Video advertising is fast-becoming the “hot topic” in digital advertising, but why? Arts marketers who want to drive more engagement, calculate accurate ROI, and improve their patrons’ mobile experience should take note!
Video ads are more engaging than traditional media and allow for more advanced targeting and reporting. These advanced targeting methods result in better ROI and are more cost-effective than traditional media ads.
Video ads come in many forms. Let’s start with some of the major ones:
Instream video is any type of video ad that plays inside of another video unit. Instream video ads are categorized into two types:
- linear (before or after another video) and
- non-linear (running at the same time as the original video content).
Pre-roll video ads are one of the most commonly utilized forms of in-stream video. Normally ranging from 15-30 seconds in length, pre-roll video ads are so named because they precede a piece of normal video content. They tend to “overtake” the full video player space. This means that the viewer is required to complete watching the video before they can proceed to watching the original video content.
Sometimes called “in banner” video, these video ads would run in any of the standard web banner spaces a normal digital ad could run online. They may or may not “expand” if the user clicks on them.
Facebook video advertising is specific to Facebook and only runs within the Facebook network. However, it’s quickly becoming an integral part of video ad strategies for many organizations.
Should Arts Marketers Use Video Ads?
If so, which types? Advanced digital marketers will carefully consider their organization’s objectives and budget before making the call. Regardless of what type of video advertising you choose to utilize, it’s clear from patron behaviors and digital marketing trends that savvy arts marketers will take notice and give video a try. Here’s why:
1.Video ads have higher engagement than traditional ads
More eye-catching than a static banner ad, video ads are also more engaging than traditional TV ads. Generally speaking, online videos tend to increase user engagement in a number of ways, even if they are not advertisements. First, they tend to naturally increase the amount of time the user spends on a page. If that page happens to be a landing page for one of your events, that means your patrons will be more likely to engage with other parts of your website. Second, many people prefer watching a quick video to reading text. Finally, videos tend to encourage sharing and website visitation. This has a lot to do with video’s mobile appeal (see #3 below).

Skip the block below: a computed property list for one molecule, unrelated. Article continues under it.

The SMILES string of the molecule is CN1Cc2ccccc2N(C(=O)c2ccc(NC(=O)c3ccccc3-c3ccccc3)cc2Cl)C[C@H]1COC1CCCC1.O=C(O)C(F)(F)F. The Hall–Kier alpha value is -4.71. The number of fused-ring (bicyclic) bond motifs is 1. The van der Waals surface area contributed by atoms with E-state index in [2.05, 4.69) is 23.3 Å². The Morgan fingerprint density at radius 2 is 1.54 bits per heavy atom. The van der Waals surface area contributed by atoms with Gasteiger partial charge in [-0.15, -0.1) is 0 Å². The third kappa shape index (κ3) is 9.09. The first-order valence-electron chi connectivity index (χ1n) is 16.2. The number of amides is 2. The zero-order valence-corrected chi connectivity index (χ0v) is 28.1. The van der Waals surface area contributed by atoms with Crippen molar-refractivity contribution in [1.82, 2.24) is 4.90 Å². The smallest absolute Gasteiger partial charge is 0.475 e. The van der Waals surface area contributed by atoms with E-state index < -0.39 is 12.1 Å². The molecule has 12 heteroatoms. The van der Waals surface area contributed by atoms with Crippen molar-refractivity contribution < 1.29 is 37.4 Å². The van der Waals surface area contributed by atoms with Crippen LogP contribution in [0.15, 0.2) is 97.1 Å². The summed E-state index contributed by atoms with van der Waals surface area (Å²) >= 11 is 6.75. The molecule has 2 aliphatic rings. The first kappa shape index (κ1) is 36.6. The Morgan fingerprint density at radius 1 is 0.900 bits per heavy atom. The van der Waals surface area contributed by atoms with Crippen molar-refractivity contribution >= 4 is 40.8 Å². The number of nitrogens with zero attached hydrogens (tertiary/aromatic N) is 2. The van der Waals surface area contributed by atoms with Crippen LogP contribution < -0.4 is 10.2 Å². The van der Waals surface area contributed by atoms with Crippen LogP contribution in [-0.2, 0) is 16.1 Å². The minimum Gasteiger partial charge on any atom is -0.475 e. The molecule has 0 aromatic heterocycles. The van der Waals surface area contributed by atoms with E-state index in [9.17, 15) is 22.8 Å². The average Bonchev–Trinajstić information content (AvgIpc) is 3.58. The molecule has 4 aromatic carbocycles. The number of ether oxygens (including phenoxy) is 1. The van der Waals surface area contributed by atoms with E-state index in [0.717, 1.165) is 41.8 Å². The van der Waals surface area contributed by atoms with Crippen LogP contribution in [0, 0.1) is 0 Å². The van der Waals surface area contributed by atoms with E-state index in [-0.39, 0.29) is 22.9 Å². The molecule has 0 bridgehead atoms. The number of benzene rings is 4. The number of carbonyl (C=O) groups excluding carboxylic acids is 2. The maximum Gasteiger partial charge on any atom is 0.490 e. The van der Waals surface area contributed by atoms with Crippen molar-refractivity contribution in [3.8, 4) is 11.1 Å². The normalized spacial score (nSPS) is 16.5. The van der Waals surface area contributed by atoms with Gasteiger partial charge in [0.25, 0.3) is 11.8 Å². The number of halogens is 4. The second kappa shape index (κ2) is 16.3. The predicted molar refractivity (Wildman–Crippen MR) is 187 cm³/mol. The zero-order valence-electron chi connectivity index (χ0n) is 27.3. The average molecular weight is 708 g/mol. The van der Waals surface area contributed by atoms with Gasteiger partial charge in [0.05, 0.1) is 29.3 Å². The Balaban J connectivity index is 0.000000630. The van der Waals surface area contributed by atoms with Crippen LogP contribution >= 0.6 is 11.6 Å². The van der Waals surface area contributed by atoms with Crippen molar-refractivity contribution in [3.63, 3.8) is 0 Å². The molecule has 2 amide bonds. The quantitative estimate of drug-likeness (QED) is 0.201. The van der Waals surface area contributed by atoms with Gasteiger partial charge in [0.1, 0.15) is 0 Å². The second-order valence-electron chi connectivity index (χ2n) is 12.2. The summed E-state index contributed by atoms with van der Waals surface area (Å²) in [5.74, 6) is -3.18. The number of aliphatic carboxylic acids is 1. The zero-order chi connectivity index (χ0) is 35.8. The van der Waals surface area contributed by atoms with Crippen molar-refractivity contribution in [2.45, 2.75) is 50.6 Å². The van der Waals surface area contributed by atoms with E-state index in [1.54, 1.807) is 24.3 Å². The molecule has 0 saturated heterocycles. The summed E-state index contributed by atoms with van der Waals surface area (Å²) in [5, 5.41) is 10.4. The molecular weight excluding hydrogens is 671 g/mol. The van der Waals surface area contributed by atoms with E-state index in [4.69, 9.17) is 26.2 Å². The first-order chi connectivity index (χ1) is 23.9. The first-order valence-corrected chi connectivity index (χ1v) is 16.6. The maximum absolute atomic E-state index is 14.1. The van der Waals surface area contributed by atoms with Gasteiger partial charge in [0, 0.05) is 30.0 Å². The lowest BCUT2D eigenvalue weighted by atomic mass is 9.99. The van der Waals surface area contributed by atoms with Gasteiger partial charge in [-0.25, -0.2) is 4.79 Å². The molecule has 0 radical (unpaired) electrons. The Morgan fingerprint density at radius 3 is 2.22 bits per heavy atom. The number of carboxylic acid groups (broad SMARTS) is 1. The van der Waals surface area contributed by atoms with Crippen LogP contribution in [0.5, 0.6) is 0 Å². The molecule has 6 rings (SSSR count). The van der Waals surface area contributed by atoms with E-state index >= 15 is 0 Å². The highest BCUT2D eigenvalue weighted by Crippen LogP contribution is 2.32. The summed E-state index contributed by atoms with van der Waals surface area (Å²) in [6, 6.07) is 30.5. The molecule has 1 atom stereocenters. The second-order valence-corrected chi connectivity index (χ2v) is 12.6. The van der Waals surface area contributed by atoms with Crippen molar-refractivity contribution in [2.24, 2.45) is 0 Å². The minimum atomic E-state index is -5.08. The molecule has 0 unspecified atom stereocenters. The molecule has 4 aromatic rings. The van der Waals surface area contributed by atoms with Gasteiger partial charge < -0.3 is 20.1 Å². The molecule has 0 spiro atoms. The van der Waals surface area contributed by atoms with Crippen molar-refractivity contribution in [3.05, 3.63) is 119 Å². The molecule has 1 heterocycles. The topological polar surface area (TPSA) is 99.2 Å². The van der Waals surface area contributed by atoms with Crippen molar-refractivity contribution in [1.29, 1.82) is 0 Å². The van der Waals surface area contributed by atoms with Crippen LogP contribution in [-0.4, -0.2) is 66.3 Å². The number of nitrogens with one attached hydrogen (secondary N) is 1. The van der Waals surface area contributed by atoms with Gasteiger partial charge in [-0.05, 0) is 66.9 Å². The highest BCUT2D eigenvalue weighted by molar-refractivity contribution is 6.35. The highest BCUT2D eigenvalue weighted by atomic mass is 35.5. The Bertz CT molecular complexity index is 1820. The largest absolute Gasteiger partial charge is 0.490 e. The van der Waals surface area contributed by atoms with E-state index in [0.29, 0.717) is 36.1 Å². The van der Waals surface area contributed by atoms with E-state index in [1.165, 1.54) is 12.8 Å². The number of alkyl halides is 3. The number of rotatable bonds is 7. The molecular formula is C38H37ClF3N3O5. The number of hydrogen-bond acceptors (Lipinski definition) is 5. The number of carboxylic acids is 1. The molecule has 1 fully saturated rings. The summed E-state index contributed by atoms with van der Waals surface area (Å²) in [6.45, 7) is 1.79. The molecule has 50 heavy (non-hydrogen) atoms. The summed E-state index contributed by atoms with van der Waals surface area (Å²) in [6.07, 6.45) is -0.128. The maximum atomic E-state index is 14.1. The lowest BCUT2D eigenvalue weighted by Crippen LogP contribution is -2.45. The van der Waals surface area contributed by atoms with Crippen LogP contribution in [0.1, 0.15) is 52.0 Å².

2. You can track, target, and measure the effects of viewership on your patrons
Video advertising combines the sights, sounds, and motion of traditional TV ads with all the benefits of measurable digital advertising. For the arts especially, this seems quite fitting. Advanced marketers are shifting mass amounts of their traditional media budgets to online video, simply because they are able to calculate a more accurate ROI. Advanced digital marketers are looking for ways to incorporate different types of videos into their digital strategies, and tracking conversions and revenue.
3. Video is “best friends” with mobile, and your patrons are mobile.
In the U.S., 60% of all time spent online is spent on mobile devices. There is also a growing percentage of people who are “mobile only,” meaning they only access the internet on mobile devices (tablets or mobile phones) and not on desktop. According to YouTube, mobile makes up about 40% of all watchtime on their site, and according to Google, mobile video ad viewers are almost one and a half times more likely to watch a video than a desktop viewer.
Arts marketers – give video a chance, if you haven’t already. Increase both current and lapsed patron engagement, track, target, and measure your results, and complement that mobile strategy you worked so hard to craft. If you’re currently using video ads, tell us in the comments section below what kind you use and what kind of results you’ve measured.